Printed from the Blue Letter Bible
Day by Day by Grace
Promises Concerning the Flood
"Never again shall all flesh be cut off by the waters of the flood; never again shall there be a flood to destroy the earth."
The history of the great flood in Genesis is a striking illustration that our God is a God of promises. The cause for the flood was the exceeding sinfulness of man. "Then the LORD saw that the wickedness of man was great in the earth, and that every intent of the thoughts of his heart was only evil continually" (Genesis 6:5). God set forth His plan to deal with this problem by a promise of judgment. "So the LORD said, 'I will destroy man whom I have created from the face of the earth'" (Genesis 6:7). Thus, through promise, judgment by floodwaters became a certainty.
Along with a promise of judgment, God made a promise of deliverance, a promise of grace. "But Noah found grace in the eyes of the LORD" (Genesis 6:8). This grace was available through the promised ark of protection. "But I will establish My covenant with you; and you shall go into the ark" (Genesis 6:18). Noah trusted in the Lord's plan and provision and was thereby preserved from judgment. "Thus Noah did; according to all that God commanded him, so he did" (Genesis 6:22). Then, the Lord promised Noah (and all humanity) that a judgment of floodwaters would never again destroy mankind. "Never again shall all flesh be cut off by the waters of the flood;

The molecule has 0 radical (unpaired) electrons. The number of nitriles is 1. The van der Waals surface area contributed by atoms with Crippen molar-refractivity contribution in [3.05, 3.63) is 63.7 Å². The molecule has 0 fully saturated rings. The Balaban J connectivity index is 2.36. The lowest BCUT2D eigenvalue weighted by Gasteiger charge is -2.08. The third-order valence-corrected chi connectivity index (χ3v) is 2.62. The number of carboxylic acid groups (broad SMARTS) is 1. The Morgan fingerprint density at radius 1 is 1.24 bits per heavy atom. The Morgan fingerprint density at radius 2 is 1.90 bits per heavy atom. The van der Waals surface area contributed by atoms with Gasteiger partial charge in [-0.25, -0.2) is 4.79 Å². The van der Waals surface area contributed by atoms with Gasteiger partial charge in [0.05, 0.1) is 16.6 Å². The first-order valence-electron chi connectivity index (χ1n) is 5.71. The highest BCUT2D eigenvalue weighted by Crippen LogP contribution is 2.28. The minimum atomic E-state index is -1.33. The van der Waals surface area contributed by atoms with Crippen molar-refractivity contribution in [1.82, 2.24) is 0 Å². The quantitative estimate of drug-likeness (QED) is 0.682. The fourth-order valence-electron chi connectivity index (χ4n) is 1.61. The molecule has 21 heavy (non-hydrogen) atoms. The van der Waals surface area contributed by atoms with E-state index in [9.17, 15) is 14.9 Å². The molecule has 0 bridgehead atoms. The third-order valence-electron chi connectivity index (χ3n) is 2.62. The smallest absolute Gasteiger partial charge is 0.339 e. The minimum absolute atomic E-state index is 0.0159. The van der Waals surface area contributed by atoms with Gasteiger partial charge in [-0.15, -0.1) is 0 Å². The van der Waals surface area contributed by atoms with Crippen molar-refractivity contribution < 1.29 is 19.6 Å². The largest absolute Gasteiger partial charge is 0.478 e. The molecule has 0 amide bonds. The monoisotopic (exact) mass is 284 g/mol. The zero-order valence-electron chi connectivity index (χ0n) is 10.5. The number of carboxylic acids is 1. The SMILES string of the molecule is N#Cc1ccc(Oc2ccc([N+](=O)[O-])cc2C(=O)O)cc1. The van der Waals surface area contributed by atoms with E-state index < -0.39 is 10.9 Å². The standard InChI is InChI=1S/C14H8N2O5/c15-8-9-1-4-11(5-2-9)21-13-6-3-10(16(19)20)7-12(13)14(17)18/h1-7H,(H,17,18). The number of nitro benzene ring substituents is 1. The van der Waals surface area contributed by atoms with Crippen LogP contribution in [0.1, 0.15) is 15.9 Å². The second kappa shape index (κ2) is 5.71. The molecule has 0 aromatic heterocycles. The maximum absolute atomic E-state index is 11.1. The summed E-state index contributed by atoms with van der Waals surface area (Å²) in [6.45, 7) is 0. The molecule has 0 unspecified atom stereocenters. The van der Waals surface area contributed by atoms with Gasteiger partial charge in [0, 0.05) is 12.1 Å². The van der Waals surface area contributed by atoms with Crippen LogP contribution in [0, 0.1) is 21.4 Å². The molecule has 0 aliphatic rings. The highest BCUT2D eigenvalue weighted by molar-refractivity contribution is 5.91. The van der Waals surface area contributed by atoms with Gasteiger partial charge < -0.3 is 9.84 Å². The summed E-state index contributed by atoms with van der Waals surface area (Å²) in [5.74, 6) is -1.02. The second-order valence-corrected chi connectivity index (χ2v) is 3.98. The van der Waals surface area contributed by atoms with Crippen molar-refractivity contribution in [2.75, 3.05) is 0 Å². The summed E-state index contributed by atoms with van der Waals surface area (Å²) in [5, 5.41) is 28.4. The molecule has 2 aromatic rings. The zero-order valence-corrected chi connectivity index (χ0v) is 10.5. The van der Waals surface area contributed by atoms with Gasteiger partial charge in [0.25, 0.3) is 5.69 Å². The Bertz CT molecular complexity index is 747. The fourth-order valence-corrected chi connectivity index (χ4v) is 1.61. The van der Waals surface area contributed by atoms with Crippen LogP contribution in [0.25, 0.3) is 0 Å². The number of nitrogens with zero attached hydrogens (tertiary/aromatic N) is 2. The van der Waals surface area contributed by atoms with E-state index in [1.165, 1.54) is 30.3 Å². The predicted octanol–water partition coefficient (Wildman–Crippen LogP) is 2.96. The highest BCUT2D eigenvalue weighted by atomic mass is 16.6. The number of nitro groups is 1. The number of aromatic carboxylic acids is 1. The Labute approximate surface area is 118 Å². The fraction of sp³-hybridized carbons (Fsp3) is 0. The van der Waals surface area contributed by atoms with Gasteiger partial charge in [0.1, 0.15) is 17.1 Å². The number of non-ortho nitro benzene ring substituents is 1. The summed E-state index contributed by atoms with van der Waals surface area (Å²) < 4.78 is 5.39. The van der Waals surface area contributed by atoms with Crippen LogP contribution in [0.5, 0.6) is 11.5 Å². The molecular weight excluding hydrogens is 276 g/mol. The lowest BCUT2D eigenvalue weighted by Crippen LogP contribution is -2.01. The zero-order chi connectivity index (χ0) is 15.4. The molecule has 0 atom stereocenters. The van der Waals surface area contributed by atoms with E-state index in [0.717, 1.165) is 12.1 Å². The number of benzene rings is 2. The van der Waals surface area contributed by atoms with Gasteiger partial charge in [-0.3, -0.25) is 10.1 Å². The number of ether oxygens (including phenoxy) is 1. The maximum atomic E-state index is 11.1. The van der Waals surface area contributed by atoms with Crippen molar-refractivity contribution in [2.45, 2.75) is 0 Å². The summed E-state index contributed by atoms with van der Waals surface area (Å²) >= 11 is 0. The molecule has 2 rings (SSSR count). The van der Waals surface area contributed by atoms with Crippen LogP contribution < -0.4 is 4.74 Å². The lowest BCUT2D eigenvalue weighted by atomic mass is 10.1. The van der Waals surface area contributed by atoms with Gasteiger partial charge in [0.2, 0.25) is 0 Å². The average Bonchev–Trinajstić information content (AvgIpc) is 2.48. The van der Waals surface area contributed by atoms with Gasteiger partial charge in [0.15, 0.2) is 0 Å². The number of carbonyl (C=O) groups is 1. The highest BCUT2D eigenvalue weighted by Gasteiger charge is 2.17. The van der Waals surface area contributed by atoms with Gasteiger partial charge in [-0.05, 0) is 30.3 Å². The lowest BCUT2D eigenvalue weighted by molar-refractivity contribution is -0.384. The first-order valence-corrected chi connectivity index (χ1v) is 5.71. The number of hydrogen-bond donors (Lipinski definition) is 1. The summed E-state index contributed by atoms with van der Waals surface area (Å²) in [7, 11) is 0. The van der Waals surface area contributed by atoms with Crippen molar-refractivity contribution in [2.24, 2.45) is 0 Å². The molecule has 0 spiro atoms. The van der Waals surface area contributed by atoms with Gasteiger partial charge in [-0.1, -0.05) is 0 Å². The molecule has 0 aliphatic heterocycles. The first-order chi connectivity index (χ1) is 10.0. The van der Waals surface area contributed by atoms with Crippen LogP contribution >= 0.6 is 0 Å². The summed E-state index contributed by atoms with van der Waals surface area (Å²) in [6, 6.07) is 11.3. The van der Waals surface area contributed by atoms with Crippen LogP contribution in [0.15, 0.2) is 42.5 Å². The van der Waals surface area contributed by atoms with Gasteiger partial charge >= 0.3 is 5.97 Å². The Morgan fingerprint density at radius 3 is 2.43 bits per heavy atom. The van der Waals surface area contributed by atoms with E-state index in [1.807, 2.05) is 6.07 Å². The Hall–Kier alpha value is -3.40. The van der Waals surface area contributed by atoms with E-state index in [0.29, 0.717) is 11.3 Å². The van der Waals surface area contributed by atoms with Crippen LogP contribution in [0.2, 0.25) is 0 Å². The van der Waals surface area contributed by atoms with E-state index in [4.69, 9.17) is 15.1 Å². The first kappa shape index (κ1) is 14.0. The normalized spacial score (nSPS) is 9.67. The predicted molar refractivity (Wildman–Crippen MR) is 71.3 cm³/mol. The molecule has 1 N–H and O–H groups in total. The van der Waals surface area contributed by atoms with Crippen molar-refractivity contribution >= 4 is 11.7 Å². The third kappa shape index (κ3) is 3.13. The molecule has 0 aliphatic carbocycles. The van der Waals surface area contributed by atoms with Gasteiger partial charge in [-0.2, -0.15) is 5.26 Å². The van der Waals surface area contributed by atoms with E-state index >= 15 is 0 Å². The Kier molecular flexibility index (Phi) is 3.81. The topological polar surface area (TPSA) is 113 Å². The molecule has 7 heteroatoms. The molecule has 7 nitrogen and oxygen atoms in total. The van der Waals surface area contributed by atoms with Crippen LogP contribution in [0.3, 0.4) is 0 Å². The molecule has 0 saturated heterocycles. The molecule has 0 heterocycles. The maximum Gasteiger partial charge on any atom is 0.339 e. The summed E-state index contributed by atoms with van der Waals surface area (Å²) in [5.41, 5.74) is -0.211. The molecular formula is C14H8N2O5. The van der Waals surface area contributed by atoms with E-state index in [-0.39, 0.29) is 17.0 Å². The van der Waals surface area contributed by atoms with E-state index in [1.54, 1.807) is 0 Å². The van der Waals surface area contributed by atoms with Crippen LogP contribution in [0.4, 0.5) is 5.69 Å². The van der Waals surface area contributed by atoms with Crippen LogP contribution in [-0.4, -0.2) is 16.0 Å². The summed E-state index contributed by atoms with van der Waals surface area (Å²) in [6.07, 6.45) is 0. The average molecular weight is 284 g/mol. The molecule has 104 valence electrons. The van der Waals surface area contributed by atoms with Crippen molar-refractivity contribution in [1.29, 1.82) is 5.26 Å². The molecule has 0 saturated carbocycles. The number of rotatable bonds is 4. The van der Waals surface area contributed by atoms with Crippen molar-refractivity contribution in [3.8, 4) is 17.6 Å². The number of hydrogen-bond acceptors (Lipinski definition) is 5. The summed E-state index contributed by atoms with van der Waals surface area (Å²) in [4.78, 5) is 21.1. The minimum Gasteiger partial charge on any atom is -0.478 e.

never again shall there be a flood to destroy the earth." Additionally, God established by promise a sign for this covenant. "I set My rainbow in the cloud, and it shall be for the sign of the covenant between Me and the earth" (Genesis 9:12-13).
These promises concerning the flood (and God's "ark of salvation") are a picture of Jesus' being our "ark of eternal salvation." Peter wrote of the flood and the ark. "The longsuffering of God waited in the days of Noah, while the ark was being prepared, in which a few, that is, eight souls, were saved through water" (1 Peter 3:20). Then, he likened Noah's rescue through the ark and the floodwaters to our rescue through Christ and the waters of baptism. "There is also an antitype [a prefiguring] which now saves us, namely baptism (not the removal of the filth of the flesh, but the answer of a good conscience toward God), through the resurrection of Jesus
Christ" (1 Peter 3:21). When we identified by faith with the death and resurrection of Jesus Christ (which is the significance of water baptism), Jesus became our "ark of salvation," whereby we are brought to God (rescued from the judgment due our sins). Now every rainbow can remind us of God's faithfulness to keep His promises of salvation.
Lord Jesus, I rejoice in You as my ark of safety from judgment for my sins! Please remind me with every rainbow that You keep all of Your promises of salvation, Amen.
Cite This Page: (explanation of citations)
Hoekstra, Bob. "Promises Concerning the Flood," Day by Day by Grace. Blue Letter Bible. 19 Mar 2004. 26 Jun 2022.